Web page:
In my desperation I have searched for some tips. I came across some good tips from the Dr. Sears website that I thought I would share (http://www.askdrsears.com/html/6/T064200.asp)
Now I just need this all to magically work!
Parents of more then one children; feel free to leave me some perals of wisdom of how you keep the peace and togetherness with your kids, I'd love to hear about it
"6. Raise sensitive sibs. It's hard to hate and hit a person you care about and who cares about you. I don't believe siblings are born adversaries, certainly not unless parents permit it. You can nurture patterns of life-long friendship among your children by helping them find constructive ways to be sensitive to each other. Learning to live with a sib is a child's first lesson in getting along with other children. Early in our parenting career, we realized that the parent's role in promoting sibling harmony is as a facilitator, one who doesn't do things directly for the children, but rather sets conditions that foster a compatible relationship between them. Your job is not to control how siblings relate, but rather to shape these relationships. Here are the sibling relationships we tried to facilitate:
1.Sib in charge. If your children are several years apart, give the older child some supervised responsibility for the younger one. This will motivate the older brother or sister to care, and the younger sib will sense this. Even a toddler can gently hold and pat the tiny baby under supervision.
2. Sib as comforter. When one child was hurt, we would ask one of our other children to help attend to the injury. We would give our assistant a job title: "Dr. Erin, you hold Matthew's leg while I wrap it" or "Please put the bandage on Lauren's cut." The "doctor" would most likely muster up compassion for the "patient." It's hard to hate the hand that comforts you.
3. Sib as minister. In our family, if one child was either physically or emotionally hurt, the others were encouraged to offer comfort to ease the pain. We called this practice "laying on of hands." The sib under pressure (whether it be an upcoming test, or an emotional or physical hurt) would sit in the middle of the group while the rest of us would place a hand on him and pray for his comfort in a calming way. When our seventh child, Stephen, was born, we saw very little sibling rivalry between the rest of the children. Because Stephen was born with Down Syndrome, our children soon learned – because they were taught – that Stephen had special needs and he needed a special kind of brotherly and sisterly love.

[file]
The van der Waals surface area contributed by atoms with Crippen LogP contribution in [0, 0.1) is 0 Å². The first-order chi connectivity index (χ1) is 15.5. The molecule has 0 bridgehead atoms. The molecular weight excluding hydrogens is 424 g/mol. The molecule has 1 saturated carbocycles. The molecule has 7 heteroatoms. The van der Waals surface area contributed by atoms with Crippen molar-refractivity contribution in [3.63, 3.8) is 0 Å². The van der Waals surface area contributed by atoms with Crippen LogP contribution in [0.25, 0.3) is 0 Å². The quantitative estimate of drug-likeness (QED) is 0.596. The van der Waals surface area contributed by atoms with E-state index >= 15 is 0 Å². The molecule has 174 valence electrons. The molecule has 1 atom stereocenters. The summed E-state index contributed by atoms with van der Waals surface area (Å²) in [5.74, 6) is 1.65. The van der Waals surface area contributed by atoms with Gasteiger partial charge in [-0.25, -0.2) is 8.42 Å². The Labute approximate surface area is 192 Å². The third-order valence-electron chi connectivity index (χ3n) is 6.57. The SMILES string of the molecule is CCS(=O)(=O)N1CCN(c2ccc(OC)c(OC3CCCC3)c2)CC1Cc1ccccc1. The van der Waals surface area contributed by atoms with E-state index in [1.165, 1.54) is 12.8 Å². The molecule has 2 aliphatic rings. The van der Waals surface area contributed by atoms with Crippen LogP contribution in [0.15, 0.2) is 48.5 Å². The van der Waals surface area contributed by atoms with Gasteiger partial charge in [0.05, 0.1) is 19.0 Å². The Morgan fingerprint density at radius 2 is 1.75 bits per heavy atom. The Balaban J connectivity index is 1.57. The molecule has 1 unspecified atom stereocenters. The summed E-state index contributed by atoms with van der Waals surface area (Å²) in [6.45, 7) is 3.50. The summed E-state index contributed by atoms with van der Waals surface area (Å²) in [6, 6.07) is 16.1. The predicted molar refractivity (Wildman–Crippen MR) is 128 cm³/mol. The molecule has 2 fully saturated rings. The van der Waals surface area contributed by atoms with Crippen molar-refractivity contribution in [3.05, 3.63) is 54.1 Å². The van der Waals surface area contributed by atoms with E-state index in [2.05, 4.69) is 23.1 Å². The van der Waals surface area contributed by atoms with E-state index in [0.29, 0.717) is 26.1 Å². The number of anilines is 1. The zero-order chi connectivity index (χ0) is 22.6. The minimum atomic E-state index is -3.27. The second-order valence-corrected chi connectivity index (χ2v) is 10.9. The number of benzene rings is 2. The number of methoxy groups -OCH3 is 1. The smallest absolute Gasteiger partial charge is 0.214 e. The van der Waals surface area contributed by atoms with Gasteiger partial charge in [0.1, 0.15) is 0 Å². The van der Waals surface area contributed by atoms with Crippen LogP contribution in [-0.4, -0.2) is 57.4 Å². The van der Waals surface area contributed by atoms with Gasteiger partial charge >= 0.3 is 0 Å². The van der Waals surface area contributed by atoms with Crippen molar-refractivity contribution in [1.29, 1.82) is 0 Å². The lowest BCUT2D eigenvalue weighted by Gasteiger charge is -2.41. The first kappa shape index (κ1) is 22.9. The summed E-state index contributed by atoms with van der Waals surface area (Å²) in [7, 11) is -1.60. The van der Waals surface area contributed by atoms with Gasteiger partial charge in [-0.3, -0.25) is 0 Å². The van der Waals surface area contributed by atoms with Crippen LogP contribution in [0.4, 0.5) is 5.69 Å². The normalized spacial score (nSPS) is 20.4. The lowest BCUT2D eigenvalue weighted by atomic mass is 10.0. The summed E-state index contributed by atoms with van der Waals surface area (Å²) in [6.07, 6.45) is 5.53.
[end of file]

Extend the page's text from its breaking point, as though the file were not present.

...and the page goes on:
4. Sib as teacher. Encourage your child to teach a skill he is proficient at to his sibling. For example, we got our son Matthew, an avid baseball player, to show his brother Stephen how to hit and catch a ball. And now, years later, Stephen can play ball well with typical boys his age.
5. Sibs as co-workers. Assign children tasks that require cooperation and motivate them to work together: "Matthew, would you and Erin please clean up the garage? If you two hurry, we can finish soon enough to catch an afternoon movie!" If the siblings are born with clashing personalities, the adult monitor should keep a "bossy-submissive" relationship from developing.
6. Sibs as co-sleepers. Parents in our practice have told us that children who sleep together at night usually play more peacefully together during the day. That has also been our experience.
7. Sib as entertainer. If you have a born clown, capitalize on that asset and encourage the clown to entertain the other sibling, such as the older child humoring the toddler while you get something done. "